• serendipitous researchers come across works more often, making previously unforeseen connections
  • researchers need broader access to a myriad of sources/literature
  • helps international and poorly financed researchers – access/cost
  • medical researchers – providing out of date treatments due to lack of access to most recent findings
  • current pay-for journals are not searchable because they are not linked (lots of information could be added to the general pool of accessible resources)
One example Dr. Carroll highlighted was the OA journal, PLOS (Public Library of Science), and its successful growth over the past few years, including a 90% rejection rate, high impact, and the ability to publish peer-reviewed works immediately on the web. Other journals are using a similar model, but many other options are being investigated as viable options. (See Philosophers’ Imprint from the University of Michigan, which has been in service since 2001)

When considering to transfer your copyright to a publisher, Carroll asks authors to take an “Aretha Franklin moment” -- “You better think…” In other words, you may be limiting or hurting yourself and other future researchers by giving away all copyright control to a publisher.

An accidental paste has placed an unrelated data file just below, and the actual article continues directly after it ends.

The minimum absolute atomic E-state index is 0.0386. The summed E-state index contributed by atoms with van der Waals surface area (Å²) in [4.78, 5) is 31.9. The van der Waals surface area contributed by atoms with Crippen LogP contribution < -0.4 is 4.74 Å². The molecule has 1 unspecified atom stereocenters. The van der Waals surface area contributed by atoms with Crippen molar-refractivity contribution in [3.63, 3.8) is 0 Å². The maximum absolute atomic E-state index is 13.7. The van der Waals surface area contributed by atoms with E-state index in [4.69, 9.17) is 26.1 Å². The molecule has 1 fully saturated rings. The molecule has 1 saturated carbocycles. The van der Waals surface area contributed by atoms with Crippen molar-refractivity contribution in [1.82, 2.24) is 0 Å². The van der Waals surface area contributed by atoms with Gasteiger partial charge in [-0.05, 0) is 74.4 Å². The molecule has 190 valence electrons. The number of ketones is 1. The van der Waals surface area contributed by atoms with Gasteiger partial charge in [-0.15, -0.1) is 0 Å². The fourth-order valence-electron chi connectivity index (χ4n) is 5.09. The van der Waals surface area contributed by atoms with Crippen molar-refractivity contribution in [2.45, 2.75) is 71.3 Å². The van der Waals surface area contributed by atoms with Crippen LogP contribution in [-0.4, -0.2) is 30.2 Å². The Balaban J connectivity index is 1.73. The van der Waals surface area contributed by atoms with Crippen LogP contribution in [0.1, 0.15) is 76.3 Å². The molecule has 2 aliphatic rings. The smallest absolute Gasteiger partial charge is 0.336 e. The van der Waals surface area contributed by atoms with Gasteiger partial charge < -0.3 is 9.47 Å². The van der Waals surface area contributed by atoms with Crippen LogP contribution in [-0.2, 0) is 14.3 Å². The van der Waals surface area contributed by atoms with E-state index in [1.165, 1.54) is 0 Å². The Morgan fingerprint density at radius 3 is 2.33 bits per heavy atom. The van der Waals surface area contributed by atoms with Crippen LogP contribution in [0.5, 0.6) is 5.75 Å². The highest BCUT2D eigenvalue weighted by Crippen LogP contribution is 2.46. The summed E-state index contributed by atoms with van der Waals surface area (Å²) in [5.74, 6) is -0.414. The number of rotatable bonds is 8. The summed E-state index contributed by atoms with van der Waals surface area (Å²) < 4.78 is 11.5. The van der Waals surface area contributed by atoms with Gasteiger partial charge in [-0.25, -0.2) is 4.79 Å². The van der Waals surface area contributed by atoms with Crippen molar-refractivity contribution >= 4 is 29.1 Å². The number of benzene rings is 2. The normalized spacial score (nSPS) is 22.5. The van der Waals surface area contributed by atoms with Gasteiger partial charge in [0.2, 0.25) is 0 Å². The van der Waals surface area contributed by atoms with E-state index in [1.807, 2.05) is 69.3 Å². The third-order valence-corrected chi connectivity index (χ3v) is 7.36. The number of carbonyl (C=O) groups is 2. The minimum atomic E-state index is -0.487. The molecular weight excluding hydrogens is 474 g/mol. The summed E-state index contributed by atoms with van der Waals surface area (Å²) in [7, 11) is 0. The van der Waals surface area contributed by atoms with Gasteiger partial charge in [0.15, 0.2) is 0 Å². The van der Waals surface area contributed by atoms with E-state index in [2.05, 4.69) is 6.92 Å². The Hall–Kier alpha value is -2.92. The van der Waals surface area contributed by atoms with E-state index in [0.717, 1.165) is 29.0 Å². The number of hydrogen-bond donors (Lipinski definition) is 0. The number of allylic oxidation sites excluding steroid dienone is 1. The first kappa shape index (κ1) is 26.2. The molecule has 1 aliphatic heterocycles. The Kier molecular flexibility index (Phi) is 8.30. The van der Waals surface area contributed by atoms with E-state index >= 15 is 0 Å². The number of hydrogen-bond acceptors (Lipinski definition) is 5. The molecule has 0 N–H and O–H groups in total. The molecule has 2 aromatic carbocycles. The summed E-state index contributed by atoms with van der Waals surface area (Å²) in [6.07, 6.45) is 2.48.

So, what can faculty authors do?
  • Check current authors’ rights with publishers (these can sometimes be altered after the fact)
  • Negotiate with the publisher – they are getting used to this process and providing options for authors (it’s your call – they want to keep a good relationship with you too)
  • Many publishers already allow some form of open access, but most authors still are not asking/requesting; it’s a usually a workflow issue, habit, or simply non-awareness (most faculty are simply not aware of their options nor the benefits of OA)
As Dr. Carroll opined, “we’re reaching the tipping point… (and we) need help to push this forward.” Spread the word and become a part of the soon-to-be-in-crowd of Open Access authors!